Denver & Rio Grande Western Railroad Company v. Brotherhood of Railroad Trainmen

PETITIONER: Denver & Rio Grande Western Railroad Company
RESPONDENT: Brotherhood of Railroad Trainmen
LOCATION: U.S. District Court for the Southern District of California, Central Division

DECIDED BY: Warren Court (1965-1967)
LOWER COURT: United States Court of Appeals for the Tenth Circuit

CITATION: 387 US 556 (1967)
ARGUED: Apr 19, 1967
DECIDED: Jun 05, 1967

Facts of the case


Media for Denver & Rio Grande Western Railroad Company v. Brotherhood of Railroad Trainmen

Audio Transcription for Oral Argument - April 19, 1967 in Denver & Rio Grande Western Railroad Company v. Brotherhood of Railroad Trainmen

Earl Warren:

Number 794, the Denver & Rio Grande Western Railroad Company versus Brotherhood of Railroad Trainmen.

Mr. Lucente.

Martin M. Lucente:

Mr. Chief Justice, may it please the Court.

I appear on behalf of the petitioner, the Denver & Rio Grande Western.

The case is here on a writ of certiorari to the Court of Appeals for the Tenth Circuit.

The central question presented by this case is whether a labor union may be sued for losses resulting from an unlawful strike.

In judicial district in which the strike occurred in which the employees which it represents work and reside and which it acts for those employees whether the action may be brought only in another remote judicial district where the union maintained its headquarters.

This action was brought by the Rio Grande against the Brotherhood of Railroad Trainmen to recover damages resulting from a strike.

The Rio Grande operates a railroad system extending from Denver Colorado to Salt Lake and Ogden, Utah.

Its principal place of business is in Denver and 63% of its line of road is situated in Colorado.

The Brotherhood, a non-incorporated association holds representation rights and most of the railroads in the United States and it is the designated representative of trainmen employed by the Rio Grande.

The Brotherhood consist of a grand lodge which is located at Cleveland, Ohio and local lodges which are situated on the lines of each of the railroads in which it represents employees.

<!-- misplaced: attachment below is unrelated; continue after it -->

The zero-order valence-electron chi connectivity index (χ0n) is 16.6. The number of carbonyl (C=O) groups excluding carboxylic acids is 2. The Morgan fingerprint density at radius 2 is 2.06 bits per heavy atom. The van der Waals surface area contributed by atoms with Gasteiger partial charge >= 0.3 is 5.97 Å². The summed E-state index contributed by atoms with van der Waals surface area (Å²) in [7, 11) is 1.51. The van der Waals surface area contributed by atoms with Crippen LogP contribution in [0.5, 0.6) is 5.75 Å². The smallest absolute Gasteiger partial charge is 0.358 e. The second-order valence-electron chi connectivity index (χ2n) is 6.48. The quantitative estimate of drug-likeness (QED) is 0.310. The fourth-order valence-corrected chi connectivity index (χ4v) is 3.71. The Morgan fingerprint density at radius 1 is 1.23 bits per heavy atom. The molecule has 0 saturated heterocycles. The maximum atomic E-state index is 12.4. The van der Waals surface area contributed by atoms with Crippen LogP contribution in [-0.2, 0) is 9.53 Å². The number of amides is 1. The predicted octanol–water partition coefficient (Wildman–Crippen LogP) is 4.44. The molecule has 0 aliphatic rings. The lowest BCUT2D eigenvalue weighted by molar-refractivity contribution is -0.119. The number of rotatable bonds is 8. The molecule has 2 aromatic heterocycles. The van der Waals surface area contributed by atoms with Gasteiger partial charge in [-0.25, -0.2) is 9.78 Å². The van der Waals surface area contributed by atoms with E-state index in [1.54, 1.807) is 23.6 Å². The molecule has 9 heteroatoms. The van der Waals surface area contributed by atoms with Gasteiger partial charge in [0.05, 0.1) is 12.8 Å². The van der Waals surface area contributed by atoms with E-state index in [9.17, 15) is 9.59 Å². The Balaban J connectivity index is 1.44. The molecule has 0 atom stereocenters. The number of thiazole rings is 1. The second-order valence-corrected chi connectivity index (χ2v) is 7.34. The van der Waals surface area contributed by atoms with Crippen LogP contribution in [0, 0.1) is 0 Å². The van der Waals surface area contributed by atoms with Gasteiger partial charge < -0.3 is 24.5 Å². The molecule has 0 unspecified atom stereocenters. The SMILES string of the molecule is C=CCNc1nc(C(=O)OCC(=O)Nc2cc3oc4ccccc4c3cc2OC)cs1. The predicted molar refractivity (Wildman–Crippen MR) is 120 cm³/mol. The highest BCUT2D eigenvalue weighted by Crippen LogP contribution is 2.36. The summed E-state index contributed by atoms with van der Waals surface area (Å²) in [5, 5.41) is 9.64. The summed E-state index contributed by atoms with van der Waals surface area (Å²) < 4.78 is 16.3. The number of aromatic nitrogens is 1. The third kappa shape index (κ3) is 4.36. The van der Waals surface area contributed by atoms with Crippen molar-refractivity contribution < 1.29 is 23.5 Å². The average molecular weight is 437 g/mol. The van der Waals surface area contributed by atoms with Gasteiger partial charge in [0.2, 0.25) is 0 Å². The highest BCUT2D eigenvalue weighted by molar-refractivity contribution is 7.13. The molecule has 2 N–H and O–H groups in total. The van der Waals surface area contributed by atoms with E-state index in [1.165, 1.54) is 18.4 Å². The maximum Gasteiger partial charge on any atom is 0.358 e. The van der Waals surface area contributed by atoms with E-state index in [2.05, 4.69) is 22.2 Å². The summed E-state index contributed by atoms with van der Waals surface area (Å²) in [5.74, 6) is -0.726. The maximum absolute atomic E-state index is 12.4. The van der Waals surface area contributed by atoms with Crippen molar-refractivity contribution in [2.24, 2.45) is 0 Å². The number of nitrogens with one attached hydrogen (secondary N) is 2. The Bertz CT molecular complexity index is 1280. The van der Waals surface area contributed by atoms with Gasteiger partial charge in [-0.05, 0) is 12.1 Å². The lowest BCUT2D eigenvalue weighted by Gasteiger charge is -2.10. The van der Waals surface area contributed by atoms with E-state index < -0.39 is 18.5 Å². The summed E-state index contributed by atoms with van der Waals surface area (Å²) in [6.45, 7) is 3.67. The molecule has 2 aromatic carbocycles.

On each railroad a General Grievance Committee elected by the local lodges performs the Brotherhood's representation functions under the Railway Labor Act.

On the Rio Grande, respondent Carroll, with headquarters at Denver was chairman of the Grievance Committee at the time that the strike occurred and at the time of the proceedings in the lower court.

The dispute which culminated in the strike involved claims of contract violation which the Brotherhood had submitted to the National Railroad Adjustment Board on behalf of the Rio Grande employees which the Brotherhood represented.

The Board sustained the claims and it awarded a full days pay for each claimant for each occasion in which it found a violation of the contract despite the fact that the claimants had suffered no monetary losses.

The Rio Grande declined to make what it regarded as the arbitrary and unreasonable payments required by the awards.

And in such circumstances, under the Railway Labor Act, enforcement actions are provided for which in effect test the validity of the award.

The Brotherhood however, instead of filing an enforcement action undertook to compel the Rio Grande to make the payments required by the awards by calling a strike.

The strike lasted for approximately eight hours.

It was enjoined by the District Court and subsequently the District Court and the Court of Appeals both held that the strike was in violation of the Railway Labor Act and was unlawful.

This action was subsequently brought to recover damages accruing from diversions of freight to other railroads as a result of the unlawful strike.

The complaints alleged that the defendants were residents of the Judicial District of Colorado and that the venue requirements of Section 1391 of the Judicial Code had thus been satisfied.

Before trial, the Brotherhood filed a motion to dismiss on the ground among others that venue was improper.

This motion was denied by the District Court which subsequently rendered a judgment for the petitioner.

On appeal, the court below reversed, holding that venue did not lie against the Brotherhood in Colorado but was proper only at Cleveland, Ohio where the Brotherhood maintains its headquarters.

The Court of Appeals also held that respondent Carroll is not responsible for the strike and should have been dismissed.

As I shall develop in the argument, this decision by the Court of Appeals to the Tenth Circuit as directly in conflict with the holding of the Second Circuit in the so-called Rutland case and it is also in conflict with basic venue principles.

The venue issue, which is dominant and controlling here involves Section 1391 of Title XXVIII, which provides in part that non-diversity actions may be brought only in the judicial district in which all defendants reside.

The requirement of residence imposed by this 1948 enactment is not defined insofar as unincorporated associations are concerned.